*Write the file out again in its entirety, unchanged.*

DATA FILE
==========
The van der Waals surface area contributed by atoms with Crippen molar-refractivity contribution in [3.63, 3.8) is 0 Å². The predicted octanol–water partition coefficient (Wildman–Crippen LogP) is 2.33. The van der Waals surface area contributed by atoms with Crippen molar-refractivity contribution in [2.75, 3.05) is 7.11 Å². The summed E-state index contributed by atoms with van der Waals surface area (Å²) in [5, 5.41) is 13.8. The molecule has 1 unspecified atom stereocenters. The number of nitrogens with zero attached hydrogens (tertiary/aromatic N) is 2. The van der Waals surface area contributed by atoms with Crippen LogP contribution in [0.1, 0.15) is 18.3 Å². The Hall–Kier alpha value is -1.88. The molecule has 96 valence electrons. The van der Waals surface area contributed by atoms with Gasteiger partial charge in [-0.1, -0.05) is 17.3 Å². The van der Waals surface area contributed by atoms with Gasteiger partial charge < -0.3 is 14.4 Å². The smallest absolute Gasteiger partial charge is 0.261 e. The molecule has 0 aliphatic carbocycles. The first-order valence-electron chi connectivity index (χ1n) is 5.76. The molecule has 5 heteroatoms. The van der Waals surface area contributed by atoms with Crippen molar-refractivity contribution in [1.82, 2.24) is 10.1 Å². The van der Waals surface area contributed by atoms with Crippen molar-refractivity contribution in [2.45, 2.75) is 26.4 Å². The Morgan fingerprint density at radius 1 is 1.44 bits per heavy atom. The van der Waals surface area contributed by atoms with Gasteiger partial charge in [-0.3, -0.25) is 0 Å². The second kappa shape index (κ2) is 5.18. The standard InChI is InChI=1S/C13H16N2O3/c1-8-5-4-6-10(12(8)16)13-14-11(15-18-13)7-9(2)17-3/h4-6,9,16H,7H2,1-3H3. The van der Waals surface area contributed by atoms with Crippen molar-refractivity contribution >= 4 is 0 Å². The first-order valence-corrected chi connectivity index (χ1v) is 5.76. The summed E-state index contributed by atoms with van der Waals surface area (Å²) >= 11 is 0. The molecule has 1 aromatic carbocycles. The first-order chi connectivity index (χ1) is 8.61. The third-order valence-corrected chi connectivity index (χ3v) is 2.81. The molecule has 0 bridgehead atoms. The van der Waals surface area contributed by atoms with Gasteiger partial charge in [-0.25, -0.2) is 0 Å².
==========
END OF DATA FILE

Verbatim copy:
The van der Waals surface area contributed by atoms with Crippen molar-refractivity contribution in [3.63, 3.8) is 0 Å². The predicted octanol–water partition coefficient (Wildman–Crippen LogP) is 2.33. The van der Waals surface area contributed by atoms with Crippen molar-refractivity contribution in [2.75, 3.05) is 7.11 Å². The summed E-state index contributed by atoms with van der Waals surface area (Å²) in [5, 5.41) is 13.8. The molecule has 1 unspecified atom stereocenters. The number of nitrogens with zero attached hydrogens (tertiary/aromatic N) is 2. The van der Waals surface area contributed by atoms with Crippen LogP contribution in [0.1, 0.15) is 18.3 Å². The Hall–Kier alpha value is -1.88. The molecule has 96 valence electrons. The van der Waals surface area contributed by atoms with Gasteiger partial charge in [-0.1, -0.05) is 17.3 Å². The van der Waals surface area contributed by atoms with Gasteiger partial charge < -0.3 is 14.4 Å². The smallest absolute Gasteiger partial charge is 0.261 e. The molecule has 0 aliphatic carbocycles. The first-order valence-electron chi connectivity index (χ1n) is 5.76. The molecule has 5 heteroatoms. The van der Waals surface area contributed by atoms with Crippen molar-refractivity contribution in [1.82, 2.24) is 10.1 Å². The van der Waals surface area contributed by atoms with Crippen molar-refractivity contribution in [2.45, 2.75) is 26.4 Å². The Morgan fingerprint density at radius 1 is 1.44 bits per heavy atom. The van der Waals surface area contributed by atoms with Gasteiger partial charge in [-0.3, -0.25) is 0 Å². The second kappa shape index (κ2) is 5.18. The standard InChI is InChI=1S/C13H16N2O3/c1-8-5-4-6-10(12(8)16)13-14-11(15-18-13)7-9(2)17-3/h4-6,9,16H,7H2,1-3H3. The van der Waals surface area contributed by atoms with Crippen molar-refractivity contribution >= 4 is 0 Å². The first-order valence-corrected chi connectivity index (χ1v) is 5.76. The summed E-state index contributed by atoms with van der Waals surface area (Å²) >= 11 is 0. The molecule has 1 aromatic carbocycles. The first-order chi connectivity index (χ1) is 8.61. The third-order valence-corrected chi connectivity index (χ3v) is 2.81. The molecule has 0 bridgehead atoms. The van der Waals surface area contributed by atoms with Gasteiger partial charge in [-0.25, -0.2) is 0 Å².